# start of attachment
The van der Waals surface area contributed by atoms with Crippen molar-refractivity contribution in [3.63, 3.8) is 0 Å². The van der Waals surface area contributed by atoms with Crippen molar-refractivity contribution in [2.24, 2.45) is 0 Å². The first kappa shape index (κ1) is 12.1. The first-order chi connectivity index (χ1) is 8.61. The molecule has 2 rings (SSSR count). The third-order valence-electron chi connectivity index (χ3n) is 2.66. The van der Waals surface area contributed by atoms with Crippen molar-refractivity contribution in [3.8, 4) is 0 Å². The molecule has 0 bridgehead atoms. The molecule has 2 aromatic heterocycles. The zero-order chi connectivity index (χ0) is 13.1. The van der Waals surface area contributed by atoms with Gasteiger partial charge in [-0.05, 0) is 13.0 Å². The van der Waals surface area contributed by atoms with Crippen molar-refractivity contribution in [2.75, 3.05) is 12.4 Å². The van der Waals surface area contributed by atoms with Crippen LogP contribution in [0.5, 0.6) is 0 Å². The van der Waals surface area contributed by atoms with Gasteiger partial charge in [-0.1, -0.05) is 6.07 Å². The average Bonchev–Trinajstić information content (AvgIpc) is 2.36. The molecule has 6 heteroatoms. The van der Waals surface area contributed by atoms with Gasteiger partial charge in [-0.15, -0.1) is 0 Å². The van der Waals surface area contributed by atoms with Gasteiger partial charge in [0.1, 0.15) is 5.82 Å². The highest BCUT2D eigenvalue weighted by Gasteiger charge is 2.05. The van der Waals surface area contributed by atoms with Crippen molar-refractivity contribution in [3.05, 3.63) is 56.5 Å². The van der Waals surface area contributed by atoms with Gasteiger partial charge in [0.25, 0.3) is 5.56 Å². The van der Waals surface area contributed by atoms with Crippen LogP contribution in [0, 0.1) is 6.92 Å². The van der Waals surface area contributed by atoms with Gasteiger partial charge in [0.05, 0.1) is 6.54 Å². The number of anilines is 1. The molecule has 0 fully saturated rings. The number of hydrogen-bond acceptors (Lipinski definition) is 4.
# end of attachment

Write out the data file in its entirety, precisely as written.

The van der Waals surface area contributed by atoms with Crippen molar-refractivity contribution in [3.63, 3.8) is 0 Å². The van der Waals surface area contributed by atoms with Crippen molar-refractivity contribution in [2.24, 2.45) is 0 Å². The first kappa shape index (κ1) is 12.1. The first-order chi connectivity index (χ1) is 8.61. The molecule has 2 rings (SSSR count). The third-order valence-electron chi connectivity index (χ3n) is 2.66. The van der Waals surface area contributed by atoms with Crippen molar-refractivity contribution in [3.8, 4) is 0 Å². The molecule has 0 bridgehead atoms. The molecule has 2 aromatic heterocycles. The zero-order chi connectivity index (χ0) is 13.1. The van der Waals surface area contributed by atoms with Gasteiger partial charge in [-0.05, 0) is 13.0 Å². The van der Waals surface area contributed by atoms with Crippen molar-refractivity contribution in [2.75, 3.05) is 12.4 Å². The van der Waals surface area contributed by atoms with Crippen LogP contribution in [0.5, 0.6) is 0 Å². The van der Waals surface area contributed by atoms with Gasteiger partial charge in [-0.1, -0.05) is 6.07 Å². The average Bonchev–Trinajstić information content (AvgIpc) is 2.36. The molecule has 6 heteroatoms. The van der Waals surface area contributed by atoms with Gasteiger partial charge in [-0.15, -0.1) is 0 Å². The van der Waals surface area contributed by atoms with Gasteiger partial charge in [0.1, 0.15) is 5.82 Å². The highest BCUT2D eigenvalue weighted by Gasteiger charge is 2.05. The van der Waals surface area contributed by atoms with Crippen molar-refractivity contribution in [3.05, 3.63) is 56.5 Å². The van der Waals surface area contributed by atoms with Gasteiger partial charge in [0.25, 0.3) is 5.56 Å². The van der Waals surface area contributed by atoms with Crippen LogP contribution in [0, 0.1) is 6.92 Å². The van der Waals surface area contributed by atoms with Gasteiger partial charge in [0.05, 0.1) is 6.54 Å². The number of anilines is 1. The molecule has 0 fully saturated rings. The number of hydrogen-bond acceptors (Lipinski definition) is 4.